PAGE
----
‘Glorious’ is like nothing else I’ve ever read…

REVIEW: “Glorious” by Bernice McFadden reviewed by Meaghan Walsh Gerard   “Glorious” is like nothing else I’ve ever read. And I read a lot. Author Bernice McFadden uses sparse language yet still manages to create searing images for the reader. The book opens with the young heroine Easter witnessing a brutal lynching in post -Reconstruction South. This becomes the jumping off point for Easter’s nomadic trek through the rest of her life. She leaves this violent town and joined a traveling circus. There she meets the enigmatic entertainer Rain. Six-foot, red-boned, green-eyes, Geechee girl with close-cut curls the color of straw. She was barefoot and Easter thought Rain had the prettiest toes she had ever seen. She wore a yellow-feathered boa coiled around her neck. Pg. 34 Rain becomes a mentor, of sorts, helping Easter navigate the wholly awkward phase of adolescence. Easter, either abused or ignored her entire short life, develops feelings for Rain. Aware of Easter’s immaturity, Rain sends her on to New York, eager for her to have a life she never could. Easter lands in the midst of Harlem, during the peak of its literary renaissance. She goes to parties with Zora Neal Hurston and Langston Hughes. She becomes a celebrated author in her own right. Easter pens a brilliant novel, entitled Glorious, and enters it into a contest. Unbeknownst to her, a jealous “negrophile” steals the story and enters it as her own. Easter is disgraced when the judges assume she was the plagiarist. The balance of the novel traces Easter’s life into old age, where she reflects upon the choices she’s made along...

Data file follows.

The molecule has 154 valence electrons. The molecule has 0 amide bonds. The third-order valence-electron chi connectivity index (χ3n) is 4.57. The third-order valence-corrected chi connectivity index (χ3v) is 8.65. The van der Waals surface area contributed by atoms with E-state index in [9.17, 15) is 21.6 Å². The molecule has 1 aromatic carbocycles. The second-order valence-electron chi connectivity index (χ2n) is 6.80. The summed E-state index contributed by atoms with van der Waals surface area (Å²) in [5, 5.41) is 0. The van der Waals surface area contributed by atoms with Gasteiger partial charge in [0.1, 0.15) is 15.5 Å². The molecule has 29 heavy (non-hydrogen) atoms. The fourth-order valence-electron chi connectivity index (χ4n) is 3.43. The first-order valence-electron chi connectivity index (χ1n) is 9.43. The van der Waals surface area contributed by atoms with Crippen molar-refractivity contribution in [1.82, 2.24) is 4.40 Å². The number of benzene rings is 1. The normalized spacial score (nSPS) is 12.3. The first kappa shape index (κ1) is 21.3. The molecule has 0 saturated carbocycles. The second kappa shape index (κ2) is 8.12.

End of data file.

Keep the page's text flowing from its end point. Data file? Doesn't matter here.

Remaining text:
Review of FIRECRACKER by David Iserson

Review of FIRECRACKER by David Iserson

David Iserson, a writer for “SNL,” “The New Girl” and “Up All Night,” made his YA debut with “Firecracker” this May. He was interviewed in the Los Angeles Times, reviewed at Reading Rants and featured in Entertainment Weekly’s Shelf Life and on ForeverYoungAdult.com. And you should love his star-studded book trailer for “Firecracker,” which you can watch below. This will be his first visit to Crossroads and we’re geeked. Meet him at Crossroads when you register by clicking here.  Meaghan Walsh Gerard reviews FIRECRACKER by David Iserson Only once before have a read a YA book most of the way through before realizing it was categorized as such. I haven’t got anything against YA per se, but having been 29 for a couple of years now, I am generally uninterested in the adolescent themes they explore. But occasionally (though rarely) a YA novel manages to defy its genre conventions and just be a darn good story. Our tempestuous heroine, and narrator, is Astrid Krieger and she lives in a rocket ship. Yes, you read that right. Astrid is the teenaged daughter of very wealthy if aloof parents. In short, Astrid is bored. Her only amusements are pulling the strings of those less perceptive than herself. She’s been recently expelled from her very exclusive high school for cheating – something she never denies doing but only determines to find out who turned her in. Her therapist (and former dean) instead challenges Astrid to do at least three things that she doesn’t want to do. As an embittered, independent teen, the list of potential tasks is quite lengthy. But as Astrid embarks on...